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Pierce writes: "The problem arose when the architects of the American fiasco were allowed to escape any real accounting for what they'd done in Iraq and to the United States."

President Obama defended the Iraq war in Brussels. (photo: Didier Lebrun/PhotoNews/Getty Images)
President Obama defended the Iraq war in Brussels. (photo: Didier Lebrun/PhotoNews/Getty Images)

Obama's Preposterous Defense of the Iraq War

By Charles Pierce, Esquire

27 March 14


wo weeks ago, while discussing the president's position on the fight between the Senate and the CIA, I said that I thought we had clearly defined the limits of the president's philosophy of looking forward and not back, and of his role as national healer, and of the general theme of absolution that had charged his entire political career with a kind of redemptive energy. I was wrong. Yesterday, speaking in Brussels, the president soared past those limits and he and the fundamental justification of his presidency sailed into the surreal, perhaps never to return.

In merciful brief, the president attempted to explain to the world why the self-destructive and mendacious decision of the United States to engage in aggressive war in Iraq in contravention of god alone knows how many provisions of international law was manifestly different -- politically, legally, and morally -- from Vladimir Putin's land grabbing in and around Ukraine. Before anyone gave him a chance to be president, and throughout his unlikely rise to the White House, the president famously called the war in Iraq "the wrong war in the wrong place." It was the first stark difference between the president and Hillary Clinton in the 2008 Democratic primary campaign and the clearest difference between the president and Senator John McCain in that year's general election. It represented the cleanest break available to the country from the bloody stupdity of the previous administration. It was the seedbed for all the hope and all the change. The problem arose when the architects of the American fiasco were allowed to escape any real accounting for what they'd done in Iraq and to the United States. There was no public punishment, no public shaming, no indication from the new administration that it was ready to demand penance from the old. And yesterday, the president illustrated quite clearly the size of the corner in which his basic philosophy had painted him.

The case he made was preposterous.

"Even in Iraq, America sought to work within the international system," said the commander-in-chief in a major foreign policy speech at the Palais des Beaux-Arts in Brussels. "We did not claim or annex Iraq's territory. We did not grab its resources for our own gain."

He knows so much better than that. The case we made before the U.N. was a insult to the world, built on stovepiped intelligence, wishful thinking, and outright bullshit, and delivered by Colin Powell because, as Dick Cheney put it so eloquently, Powell could lose a couple of points off his poll numbers. He knows that the Bush people were going into Iraq even without the U.N. -- which, of course, it eventually did. (Digby handled this with her usual aplomb.) He knows we made Iraq take its oil industry private, and he knows why. He knows who the profiteers are, and he knows into whose pockets the oil revenues descended. They are the people he inexcusably let off the hook by looking forward and not back, and by offering them and the country absolution without first demanding penance. (For all her other faults, Holy Mother Church at least gets the order right.) All of these things make up what he once called "the wrong war."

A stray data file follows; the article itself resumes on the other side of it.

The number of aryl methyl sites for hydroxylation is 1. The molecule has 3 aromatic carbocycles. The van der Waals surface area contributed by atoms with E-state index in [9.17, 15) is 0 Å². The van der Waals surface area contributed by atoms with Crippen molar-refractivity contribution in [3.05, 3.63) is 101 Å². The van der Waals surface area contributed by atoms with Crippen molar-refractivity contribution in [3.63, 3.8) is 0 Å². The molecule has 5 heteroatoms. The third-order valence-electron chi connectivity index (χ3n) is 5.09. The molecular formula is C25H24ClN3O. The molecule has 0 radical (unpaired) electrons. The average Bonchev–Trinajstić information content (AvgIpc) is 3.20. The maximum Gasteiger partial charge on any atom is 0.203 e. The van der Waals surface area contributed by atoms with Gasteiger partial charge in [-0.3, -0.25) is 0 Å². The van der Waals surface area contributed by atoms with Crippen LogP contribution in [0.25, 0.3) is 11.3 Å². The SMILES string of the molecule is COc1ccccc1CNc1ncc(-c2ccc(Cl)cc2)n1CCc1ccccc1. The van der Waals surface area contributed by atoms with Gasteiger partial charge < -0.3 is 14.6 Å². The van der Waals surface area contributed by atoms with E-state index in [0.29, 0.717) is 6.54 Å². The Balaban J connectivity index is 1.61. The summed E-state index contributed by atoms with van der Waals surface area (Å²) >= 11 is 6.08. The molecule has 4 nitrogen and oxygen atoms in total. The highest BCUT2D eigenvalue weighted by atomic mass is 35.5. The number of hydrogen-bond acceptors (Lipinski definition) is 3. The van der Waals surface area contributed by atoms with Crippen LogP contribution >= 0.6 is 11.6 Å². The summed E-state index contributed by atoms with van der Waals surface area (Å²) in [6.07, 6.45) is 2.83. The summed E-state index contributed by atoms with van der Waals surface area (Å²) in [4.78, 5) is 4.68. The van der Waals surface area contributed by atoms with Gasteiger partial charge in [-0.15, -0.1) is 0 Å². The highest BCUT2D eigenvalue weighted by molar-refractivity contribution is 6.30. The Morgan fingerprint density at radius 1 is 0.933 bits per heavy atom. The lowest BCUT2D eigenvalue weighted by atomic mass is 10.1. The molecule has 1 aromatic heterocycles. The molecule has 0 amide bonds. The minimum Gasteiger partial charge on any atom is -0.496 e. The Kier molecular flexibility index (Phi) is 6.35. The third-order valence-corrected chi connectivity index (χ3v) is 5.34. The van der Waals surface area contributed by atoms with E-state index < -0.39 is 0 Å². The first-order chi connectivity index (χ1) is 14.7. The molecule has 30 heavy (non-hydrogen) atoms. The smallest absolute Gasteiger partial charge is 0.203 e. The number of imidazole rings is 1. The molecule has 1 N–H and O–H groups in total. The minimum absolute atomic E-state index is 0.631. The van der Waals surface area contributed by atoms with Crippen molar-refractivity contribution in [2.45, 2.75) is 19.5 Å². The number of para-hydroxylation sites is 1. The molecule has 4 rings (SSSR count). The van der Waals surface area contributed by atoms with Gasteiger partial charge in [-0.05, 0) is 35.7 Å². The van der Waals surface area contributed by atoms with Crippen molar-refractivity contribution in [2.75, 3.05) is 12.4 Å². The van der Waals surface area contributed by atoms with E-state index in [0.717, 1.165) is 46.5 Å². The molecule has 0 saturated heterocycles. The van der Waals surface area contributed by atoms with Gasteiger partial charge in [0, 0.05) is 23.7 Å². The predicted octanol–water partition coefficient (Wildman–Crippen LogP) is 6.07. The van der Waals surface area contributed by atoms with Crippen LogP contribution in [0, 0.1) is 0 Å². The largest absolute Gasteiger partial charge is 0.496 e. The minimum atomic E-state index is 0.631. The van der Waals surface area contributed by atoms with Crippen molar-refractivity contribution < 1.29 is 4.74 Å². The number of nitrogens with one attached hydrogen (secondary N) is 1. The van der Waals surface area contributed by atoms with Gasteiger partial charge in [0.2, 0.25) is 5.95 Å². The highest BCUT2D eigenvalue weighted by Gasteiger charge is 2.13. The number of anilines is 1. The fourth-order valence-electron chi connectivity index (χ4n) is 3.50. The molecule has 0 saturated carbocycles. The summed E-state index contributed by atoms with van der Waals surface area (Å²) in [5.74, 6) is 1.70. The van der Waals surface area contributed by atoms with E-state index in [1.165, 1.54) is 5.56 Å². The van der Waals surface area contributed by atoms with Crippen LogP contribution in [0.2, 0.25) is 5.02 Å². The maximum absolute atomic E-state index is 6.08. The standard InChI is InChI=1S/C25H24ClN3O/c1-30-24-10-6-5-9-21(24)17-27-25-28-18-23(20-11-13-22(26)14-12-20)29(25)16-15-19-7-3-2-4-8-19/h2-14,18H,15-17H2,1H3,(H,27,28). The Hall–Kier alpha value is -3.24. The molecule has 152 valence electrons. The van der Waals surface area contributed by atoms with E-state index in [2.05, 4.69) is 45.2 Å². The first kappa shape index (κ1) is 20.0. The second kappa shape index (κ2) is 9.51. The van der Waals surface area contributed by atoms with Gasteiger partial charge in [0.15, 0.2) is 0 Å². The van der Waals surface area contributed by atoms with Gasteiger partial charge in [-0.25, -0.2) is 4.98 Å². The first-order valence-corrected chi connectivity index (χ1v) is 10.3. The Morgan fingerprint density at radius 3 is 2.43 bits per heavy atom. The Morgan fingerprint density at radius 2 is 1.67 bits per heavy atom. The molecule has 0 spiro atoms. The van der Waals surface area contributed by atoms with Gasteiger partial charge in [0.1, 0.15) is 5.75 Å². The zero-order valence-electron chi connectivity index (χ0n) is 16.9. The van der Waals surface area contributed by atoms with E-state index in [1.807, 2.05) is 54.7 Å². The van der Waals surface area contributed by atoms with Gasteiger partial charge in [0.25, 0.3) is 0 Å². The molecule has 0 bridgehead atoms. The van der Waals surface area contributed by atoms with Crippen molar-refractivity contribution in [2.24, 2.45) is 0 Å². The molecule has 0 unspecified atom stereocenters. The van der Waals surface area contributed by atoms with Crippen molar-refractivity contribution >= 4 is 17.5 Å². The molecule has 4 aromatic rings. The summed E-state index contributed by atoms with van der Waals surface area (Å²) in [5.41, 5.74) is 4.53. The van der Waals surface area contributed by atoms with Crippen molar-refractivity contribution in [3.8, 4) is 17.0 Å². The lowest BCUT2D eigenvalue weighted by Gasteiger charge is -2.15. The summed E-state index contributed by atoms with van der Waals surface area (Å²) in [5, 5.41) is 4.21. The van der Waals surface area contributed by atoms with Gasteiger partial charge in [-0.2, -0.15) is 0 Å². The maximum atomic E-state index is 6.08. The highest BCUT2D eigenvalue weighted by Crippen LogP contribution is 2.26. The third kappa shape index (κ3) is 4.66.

"We ended our war and left Iraq to its people and a fully sovereign Iraqi state that can make decisions about its own future," he said.

Holy Jesus H. Christ in a Humvee, he knows better than this, too. As Ryan Grim points out, we did not exactly leave Iraq as the kind of Babylonian Rhode Island we said we were trying to make of the place.

The president's paean to Iraqi democracy comes one day after the entire board of the country's electoral commission resigned en masse, protesting political interference and, according to Reuters, "casting doubt on a nationwide vote scheduled for next month." Critics have accused Iraqi Prime Minister Nouri al-Maliki of a systematic effort to remove opponents from the ballot. Across Iraq, 68 people were killed the same day the commissioners stepped down.

He also knows very well why the riposte about America in Iraq to any attack on Russia in the Crimea has such a sting. It has a sting because it is almost entirely accurate. The destruction of American credibility in the areas of foreign affairs and international law that was wrought by our criminal occupation of Iraq will cost us decades to repair. The rest of the world, most of which declined to participate in our excellent adventure, doesn't have to listen to our preaching on those subjects without snickering. The president yesterday sought to rouse the outrage of the world against Russia through what were essentially debating points. If he had demonstrated, early and loudly, that he was going hold the perpetrators accountable for the crimes they committed in the previous administration, that he was going to call them to account for their lies, their greed, and their basic disregard for democratic norms and for the standing of the United States in the world, if he had demanded penance before absolution, then, maybe, he could have given yesterday's speech and not looked and sounded so damned bizarre. As it was, it was less a speech than it was an elegy, a sad eulogy for missed chances and lost, golden promises. your social media marketing partner
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